Under the threat of German invasion in the summer of 1940, the creation of a defensive 'coastal crust' represented one of the largest construction projects in British history. Hundreds of miles of beaches were closed off to the public and fortified with barbed wire, minefields and gun emplacements. The traces of this defence landscape are now only visible archaeologically and it is sometimes difficult to visualise the impact of these defence works on the British coastline.
The small village of Walberswick, Suffolk, is a historically important landscape containing a wealth of information on World War II defences that allows us to recreate the military environment of 1940.
The Virtual Past Team created models of the coastal defences in and around Walberswick in Suffolk as they would have appeared in late 1940. The centrepiece being an animated ‘flythrough’ over the area, allowing the viewer to see the defences and dispositions of troops and vehicles.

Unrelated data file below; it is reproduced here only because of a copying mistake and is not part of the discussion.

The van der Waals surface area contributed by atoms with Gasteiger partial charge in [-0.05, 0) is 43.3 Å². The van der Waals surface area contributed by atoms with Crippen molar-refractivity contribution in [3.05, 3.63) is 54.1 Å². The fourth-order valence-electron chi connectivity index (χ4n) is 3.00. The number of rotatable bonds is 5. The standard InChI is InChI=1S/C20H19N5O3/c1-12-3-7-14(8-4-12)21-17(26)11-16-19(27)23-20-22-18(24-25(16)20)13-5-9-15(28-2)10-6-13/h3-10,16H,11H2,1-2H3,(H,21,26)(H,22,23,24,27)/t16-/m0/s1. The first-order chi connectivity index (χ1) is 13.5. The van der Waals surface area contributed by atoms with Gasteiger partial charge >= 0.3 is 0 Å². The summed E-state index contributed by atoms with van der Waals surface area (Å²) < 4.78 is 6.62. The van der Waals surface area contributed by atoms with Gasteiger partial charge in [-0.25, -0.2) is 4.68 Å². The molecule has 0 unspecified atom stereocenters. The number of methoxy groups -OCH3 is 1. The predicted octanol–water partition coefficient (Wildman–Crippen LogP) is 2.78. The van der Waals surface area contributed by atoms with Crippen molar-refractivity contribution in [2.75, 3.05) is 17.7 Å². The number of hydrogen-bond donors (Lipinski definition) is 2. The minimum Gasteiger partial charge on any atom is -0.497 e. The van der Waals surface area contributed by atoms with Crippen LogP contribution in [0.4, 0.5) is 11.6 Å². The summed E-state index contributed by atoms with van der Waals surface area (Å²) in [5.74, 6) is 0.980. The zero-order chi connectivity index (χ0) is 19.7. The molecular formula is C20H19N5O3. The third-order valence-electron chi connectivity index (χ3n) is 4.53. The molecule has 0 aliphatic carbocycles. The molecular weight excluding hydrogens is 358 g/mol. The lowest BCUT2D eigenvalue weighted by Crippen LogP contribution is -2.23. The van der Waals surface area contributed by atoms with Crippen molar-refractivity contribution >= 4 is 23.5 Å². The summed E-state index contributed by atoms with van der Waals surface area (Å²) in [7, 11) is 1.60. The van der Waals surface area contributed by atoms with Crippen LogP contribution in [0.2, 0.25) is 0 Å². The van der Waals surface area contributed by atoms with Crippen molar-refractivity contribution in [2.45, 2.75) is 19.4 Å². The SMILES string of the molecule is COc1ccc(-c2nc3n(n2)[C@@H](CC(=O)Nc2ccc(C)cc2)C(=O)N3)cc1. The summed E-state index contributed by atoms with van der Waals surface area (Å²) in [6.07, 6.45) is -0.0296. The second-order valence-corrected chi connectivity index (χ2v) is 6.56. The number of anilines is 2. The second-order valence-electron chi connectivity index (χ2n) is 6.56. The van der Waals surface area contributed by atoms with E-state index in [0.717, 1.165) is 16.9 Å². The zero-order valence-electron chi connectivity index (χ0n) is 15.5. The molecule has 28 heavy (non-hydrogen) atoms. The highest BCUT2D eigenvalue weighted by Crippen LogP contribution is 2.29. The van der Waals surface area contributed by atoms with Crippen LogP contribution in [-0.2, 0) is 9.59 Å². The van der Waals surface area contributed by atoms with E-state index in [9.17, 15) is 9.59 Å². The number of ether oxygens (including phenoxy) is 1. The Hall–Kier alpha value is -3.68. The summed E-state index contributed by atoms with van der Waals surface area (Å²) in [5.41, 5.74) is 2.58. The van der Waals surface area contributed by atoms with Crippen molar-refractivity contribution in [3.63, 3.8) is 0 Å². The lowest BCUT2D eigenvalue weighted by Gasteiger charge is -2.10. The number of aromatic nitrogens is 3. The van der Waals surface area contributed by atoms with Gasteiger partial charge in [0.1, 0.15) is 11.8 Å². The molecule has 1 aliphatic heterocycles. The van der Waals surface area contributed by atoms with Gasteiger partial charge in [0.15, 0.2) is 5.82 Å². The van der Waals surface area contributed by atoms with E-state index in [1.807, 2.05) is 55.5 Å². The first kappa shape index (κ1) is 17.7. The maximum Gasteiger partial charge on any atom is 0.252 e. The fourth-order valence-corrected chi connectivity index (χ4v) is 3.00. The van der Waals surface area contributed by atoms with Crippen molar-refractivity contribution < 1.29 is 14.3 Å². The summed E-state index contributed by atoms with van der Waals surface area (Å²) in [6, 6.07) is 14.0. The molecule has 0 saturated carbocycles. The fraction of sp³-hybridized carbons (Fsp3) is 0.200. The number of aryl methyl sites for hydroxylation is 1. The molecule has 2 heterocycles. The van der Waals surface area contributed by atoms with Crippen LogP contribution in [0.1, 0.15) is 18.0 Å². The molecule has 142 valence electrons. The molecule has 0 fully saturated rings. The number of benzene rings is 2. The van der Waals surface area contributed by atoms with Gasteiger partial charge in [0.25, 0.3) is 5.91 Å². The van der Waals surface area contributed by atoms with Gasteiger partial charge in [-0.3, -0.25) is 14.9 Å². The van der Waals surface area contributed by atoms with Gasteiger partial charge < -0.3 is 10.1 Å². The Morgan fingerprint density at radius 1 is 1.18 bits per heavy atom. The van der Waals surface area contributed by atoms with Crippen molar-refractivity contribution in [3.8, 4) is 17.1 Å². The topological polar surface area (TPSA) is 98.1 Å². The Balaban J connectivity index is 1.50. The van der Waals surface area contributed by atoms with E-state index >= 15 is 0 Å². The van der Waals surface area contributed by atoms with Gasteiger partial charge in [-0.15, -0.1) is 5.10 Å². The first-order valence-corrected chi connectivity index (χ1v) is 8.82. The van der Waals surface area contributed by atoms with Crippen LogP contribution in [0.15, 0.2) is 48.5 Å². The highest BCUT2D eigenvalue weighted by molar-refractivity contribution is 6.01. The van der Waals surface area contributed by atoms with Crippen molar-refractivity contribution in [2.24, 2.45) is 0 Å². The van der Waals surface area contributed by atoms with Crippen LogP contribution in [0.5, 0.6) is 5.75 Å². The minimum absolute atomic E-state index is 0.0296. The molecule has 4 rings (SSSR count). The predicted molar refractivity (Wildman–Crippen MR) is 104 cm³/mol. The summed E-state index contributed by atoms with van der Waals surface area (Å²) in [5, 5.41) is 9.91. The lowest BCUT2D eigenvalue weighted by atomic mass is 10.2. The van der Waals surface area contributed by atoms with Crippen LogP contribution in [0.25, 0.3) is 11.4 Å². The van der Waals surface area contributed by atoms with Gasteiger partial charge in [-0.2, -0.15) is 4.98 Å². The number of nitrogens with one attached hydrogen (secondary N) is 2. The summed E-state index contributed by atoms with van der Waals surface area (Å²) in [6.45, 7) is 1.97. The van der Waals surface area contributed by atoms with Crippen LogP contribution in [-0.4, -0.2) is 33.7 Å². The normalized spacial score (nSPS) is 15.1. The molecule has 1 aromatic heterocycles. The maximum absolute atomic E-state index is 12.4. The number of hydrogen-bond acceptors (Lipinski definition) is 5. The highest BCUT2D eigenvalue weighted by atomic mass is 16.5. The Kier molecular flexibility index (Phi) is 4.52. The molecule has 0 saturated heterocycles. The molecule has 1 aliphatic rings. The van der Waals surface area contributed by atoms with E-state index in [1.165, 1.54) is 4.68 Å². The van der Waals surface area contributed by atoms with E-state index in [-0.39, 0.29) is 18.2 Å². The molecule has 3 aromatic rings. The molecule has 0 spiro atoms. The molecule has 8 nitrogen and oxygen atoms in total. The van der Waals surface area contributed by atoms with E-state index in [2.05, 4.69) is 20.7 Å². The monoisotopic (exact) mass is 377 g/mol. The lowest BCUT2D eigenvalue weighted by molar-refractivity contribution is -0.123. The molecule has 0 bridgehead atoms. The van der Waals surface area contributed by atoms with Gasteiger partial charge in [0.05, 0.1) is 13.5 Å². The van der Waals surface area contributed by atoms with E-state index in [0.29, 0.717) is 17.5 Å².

The team also produced an interactive map which details the archaeological remains of pillboxes, observation posts and trenches and allows the viewer to see the evidence on which the computer model is based. In addition, an archive section on the website created for the project contains transcripts of original documents and wartime photographs of the area.
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The website – www.walberswickww2.co.uk - was launched in October 2009, and has since received over 10,000 unique visitors (May 2010). It provides a unique reconstruction of the defences built during the 1940s on the Suffolk coast. Parts of the website are also specifically designated for use by schools and focus on the needs of the National Curriculum. The site has since been entered in the British Archaeological Awards: 'The Best Representation of Archaeology in the Media'.